Updated on 10/07/2014 1:25PM

New England HBPA elects board


EAST BOSTON, Mass. – Members of the New England affiliate of the Horsemen's Benevolent & Protective Association, which has filed a placeholder application for live racing dates in 2015 and is attempting to lease Suffolk Downs, have elected a new board of directors.

The election was scheduled long before Suffolk Downs announced that live racing would end for good Oct. 4 and that the track would be shuttered for simulcasting in December. When the results were tallied, president Anthony Spadea was re-elected to another three-year term, and he will serve with a board comprised of five owners and five trainers.

The top vote getters among the owners were Shirley Dullea, Randy Andrews, Paul Umbrello, Susan Clark, and Manfred Roos. Dullea, Clark, and Roos were re-elected, while Andrews and Umbrello are new to the board. The trainers receiving the most votes were Alan Lockhart, Jay Bernardini, George Saccardo, Kevin McCarthy, and Matthew Clarke, and they all will serve for the first time.

Track ownership, which has lost $60 million in the last seven years, considers the lease arrangement a long shot at best but has pledged to keep an open mind. The horsemen remain hopeful that they can come up with an economically viable plan and come to terms. To date, the sides have had one meeting, but others are coming.

"We have an awful lot of work to do, and believe me, we're going to do everything we can,” Spadea said. “Our No. 1 goal is to lease Suffolk Downs and run a meet here."

Nonetheless, best intentions and arduous efforts will be for naught if the referendum to repeal Massachusetts's 2011 expanded gambling law passes Nov. 4. The repeal is question No. 3 on the statewide ballot, and a "yes" vote on the issue is the equivalent of a "no" vote for live Thoroughbred racing ever returning.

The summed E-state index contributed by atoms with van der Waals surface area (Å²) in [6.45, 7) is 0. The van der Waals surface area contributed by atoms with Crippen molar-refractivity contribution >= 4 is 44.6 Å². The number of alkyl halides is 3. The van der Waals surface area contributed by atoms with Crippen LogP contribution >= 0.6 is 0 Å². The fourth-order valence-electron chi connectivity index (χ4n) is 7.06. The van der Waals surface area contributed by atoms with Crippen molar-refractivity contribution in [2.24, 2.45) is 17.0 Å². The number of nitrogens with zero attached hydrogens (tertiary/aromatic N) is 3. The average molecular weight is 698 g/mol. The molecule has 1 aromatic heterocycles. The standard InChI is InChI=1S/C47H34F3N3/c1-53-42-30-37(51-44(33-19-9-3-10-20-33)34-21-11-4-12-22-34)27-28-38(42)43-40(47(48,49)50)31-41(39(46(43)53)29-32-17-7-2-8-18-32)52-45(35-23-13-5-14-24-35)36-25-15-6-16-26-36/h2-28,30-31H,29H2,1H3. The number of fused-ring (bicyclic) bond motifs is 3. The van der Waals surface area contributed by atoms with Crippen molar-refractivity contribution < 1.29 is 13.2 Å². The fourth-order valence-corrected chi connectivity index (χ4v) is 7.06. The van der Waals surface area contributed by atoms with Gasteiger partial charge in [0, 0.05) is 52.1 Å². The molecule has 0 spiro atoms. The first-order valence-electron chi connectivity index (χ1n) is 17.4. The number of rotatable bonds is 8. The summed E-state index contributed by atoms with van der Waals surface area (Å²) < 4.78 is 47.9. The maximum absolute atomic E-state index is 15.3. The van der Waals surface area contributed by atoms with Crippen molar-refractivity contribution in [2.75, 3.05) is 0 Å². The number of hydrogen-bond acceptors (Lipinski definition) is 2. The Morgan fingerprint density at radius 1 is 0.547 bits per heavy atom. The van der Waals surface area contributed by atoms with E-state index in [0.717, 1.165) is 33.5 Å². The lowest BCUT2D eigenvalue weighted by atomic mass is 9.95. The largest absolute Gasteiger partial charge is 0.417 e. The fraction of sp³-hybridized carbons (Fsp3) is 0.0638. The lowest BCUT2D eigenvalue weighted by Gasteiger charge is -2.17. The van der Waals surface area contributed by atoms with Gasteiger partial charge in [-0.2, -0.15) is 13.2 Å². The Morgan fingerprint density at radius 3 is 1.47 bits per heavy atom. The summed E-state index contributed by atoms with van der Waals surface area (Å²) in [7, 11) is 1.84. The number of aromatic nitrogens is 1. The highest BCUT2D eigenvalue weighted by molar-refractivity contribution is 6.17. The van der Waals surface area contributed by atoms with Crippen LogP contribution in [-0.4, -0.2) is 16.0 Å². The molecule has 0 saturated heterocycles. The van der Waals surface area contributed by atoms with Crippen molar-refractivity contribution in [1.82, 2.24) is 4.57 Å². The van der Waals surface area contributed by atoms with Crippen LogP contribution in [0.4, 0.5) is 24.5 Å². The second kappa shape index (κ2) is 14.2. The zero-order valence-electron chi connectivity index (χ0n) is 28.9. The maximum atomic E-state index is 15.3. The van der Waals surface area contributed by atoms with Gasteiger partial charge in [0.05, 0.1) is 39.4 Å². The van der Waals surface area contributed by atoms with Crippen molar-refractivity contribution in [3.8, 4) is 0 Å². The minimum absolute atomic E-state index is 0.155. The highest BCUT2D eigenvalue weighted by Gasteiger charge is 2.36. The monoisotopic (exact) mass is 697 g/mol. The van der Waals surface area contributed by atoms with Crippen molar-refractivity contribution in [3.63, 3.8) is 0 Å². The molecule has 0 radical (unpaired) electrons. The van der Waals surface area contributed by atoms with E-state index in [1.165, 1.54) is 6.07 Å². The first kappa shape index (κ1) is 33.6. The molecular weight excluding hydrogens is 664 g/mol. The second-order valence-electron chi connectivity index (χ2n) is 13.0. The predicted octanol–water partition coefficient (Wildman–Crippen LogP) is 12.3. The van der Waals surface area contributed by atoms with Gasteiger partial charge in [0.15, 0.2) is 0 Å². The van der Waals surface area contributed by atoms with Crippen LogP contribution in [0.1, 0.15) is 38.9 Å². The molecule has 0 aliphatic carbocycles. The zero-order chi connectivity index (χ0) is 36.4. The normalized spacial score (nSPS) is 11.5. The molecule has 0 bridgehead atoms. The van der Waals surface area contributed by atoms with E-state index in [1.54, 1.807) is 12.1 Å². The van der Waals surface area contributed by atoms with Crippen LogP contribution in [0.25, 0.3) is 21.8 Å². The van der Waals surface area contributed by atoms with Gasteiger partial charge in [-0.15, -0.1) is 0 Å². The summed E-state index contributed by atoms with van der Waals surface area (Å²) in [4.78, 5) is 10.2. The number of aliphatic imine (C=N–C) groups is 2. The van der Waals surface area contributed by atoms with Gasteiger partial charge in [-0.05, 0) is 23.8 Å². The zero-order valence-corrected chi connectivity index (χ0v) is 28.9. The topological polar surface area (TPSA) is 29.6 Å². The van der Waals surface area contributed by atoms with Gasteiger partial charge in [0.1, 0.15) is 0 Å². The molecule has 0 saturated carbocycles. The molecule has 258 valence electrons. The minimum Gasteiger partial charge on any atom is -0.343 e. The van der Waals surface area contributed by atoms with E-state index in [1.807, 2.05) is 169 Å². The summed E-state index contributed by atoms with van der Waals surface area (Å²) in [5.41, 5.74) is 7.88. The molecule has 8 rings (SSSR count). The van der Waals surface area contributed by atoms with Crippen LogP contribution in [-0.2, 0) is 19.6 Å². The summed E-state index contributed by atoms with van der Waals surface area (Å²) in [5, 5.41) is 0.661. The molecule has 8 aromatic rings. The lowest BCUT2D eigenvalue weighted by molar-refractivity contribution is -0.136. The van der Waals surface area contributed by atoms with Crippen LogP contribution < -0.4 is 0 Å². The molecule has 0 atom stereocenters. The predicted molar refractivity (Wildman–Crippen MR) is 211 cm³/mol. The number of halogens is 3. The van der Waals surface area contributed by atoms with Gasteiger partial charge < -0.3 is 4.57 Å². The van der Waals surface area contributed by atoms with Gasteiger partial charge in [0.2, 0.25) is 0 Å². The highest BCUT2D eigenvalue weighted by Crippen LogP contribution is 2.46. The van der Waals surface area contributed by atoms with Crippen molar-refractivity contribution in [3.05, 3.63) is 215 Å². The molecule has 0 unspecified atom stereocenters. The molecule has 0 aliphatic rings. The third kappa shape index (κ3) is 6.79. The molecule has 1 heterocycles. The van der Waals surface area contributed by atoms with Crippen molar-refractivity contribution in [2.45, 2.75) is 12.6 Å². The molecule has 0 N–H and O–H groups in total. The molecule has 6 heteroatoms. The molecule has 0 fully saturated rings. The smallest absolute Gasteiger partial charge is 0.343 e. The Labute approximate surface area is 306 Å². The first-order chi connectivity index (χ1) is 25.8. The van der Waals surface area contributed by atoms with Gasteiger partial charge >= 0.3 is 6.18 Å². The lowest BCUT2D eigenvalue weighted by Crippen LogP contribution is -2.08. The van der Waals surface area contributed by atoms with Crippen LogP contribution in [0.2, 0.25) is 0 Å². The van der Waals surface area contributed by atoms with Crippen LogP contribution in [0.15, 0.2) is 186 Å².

That's because the legislation contains protections for the state's racing industry through the establishment of the Race Horse Development Fund, which will be supplied by a percentage of the licensing fees and gaming revenue from the three destination resort casinos and one standalone slots parlor to be developed.

The Massachusetts Gaming Commission decided to split the RHDF 75 percent for Thoroughbreds and 25 percent for Standardbreds, with 80 percent of that money going to purses, 16 percent to breeders, and 4 percent to backstretch welfare. When all of the casinos are up and running, the Thoroughbred horsemen's share could total in excess of $100 million.

Spadea stressed that the RHDF is key to the horsemen's ability to strike a deal with Suffolk, for without that money dedicated to purses, there can be no racing.

"So many good things can happen, but only as long as there is that revenue available," he said.

The Massachusetts Gaming Commission, which in essence signed Suffolk's death warrant when it voted down a proposal from Mohegan Sun to build a casino on land leased from the track and instead favored a rival plan from Wynn Resorts for the single Boston-area casino license, said after the fact that it will work to keep the Thoroughbred racing industry alive.

Instead of requiring a completed 2015 racing-dates application and a $125,000 bond by the Oct. 1 deadline, it accepted the horsemen's placeholder application and another from the Carney family for a 60-day meet at the idle Brockton Fairgrounds, which has a five-furlong track and no turf course.

Final applications are due by Nov. 15.

• Jockey David Amiss and trainer Jay Bernardini won seasonal honors at Suffolk Downs for the first time, and Frank Bertolino's perennial powerhouse Monarch Stable notched its fourth consecutive owners’ title at the conclusion of what is likely the last meet.

Amiss, a finalist for the prestigious George Woolf Memorial Jockey Award, battled with second-place rider Dyn Panell throughout the season and didn't secure the riding title until closing day. He visited the winner's circle 62 times and enjoyed a 21 percent win percentage. Bernardini, who was voted the region's outstanding trainer by the New England Turf Writers Association in 2012, took his first title with 58 wins and was second in the owners' standings with 11 scores. Monarch Stable horses won 21 times.

Ontrack handle for the 64 days was $4,483,453 for a daily average of $70,054, up 3.8 percent over 2013 .

All-sources handle was $44,137,501, down 5.6 peercent from last year's meet.

The track offers free admission and does not track daily attendance, though 9,153 were counted in attendance for closing day.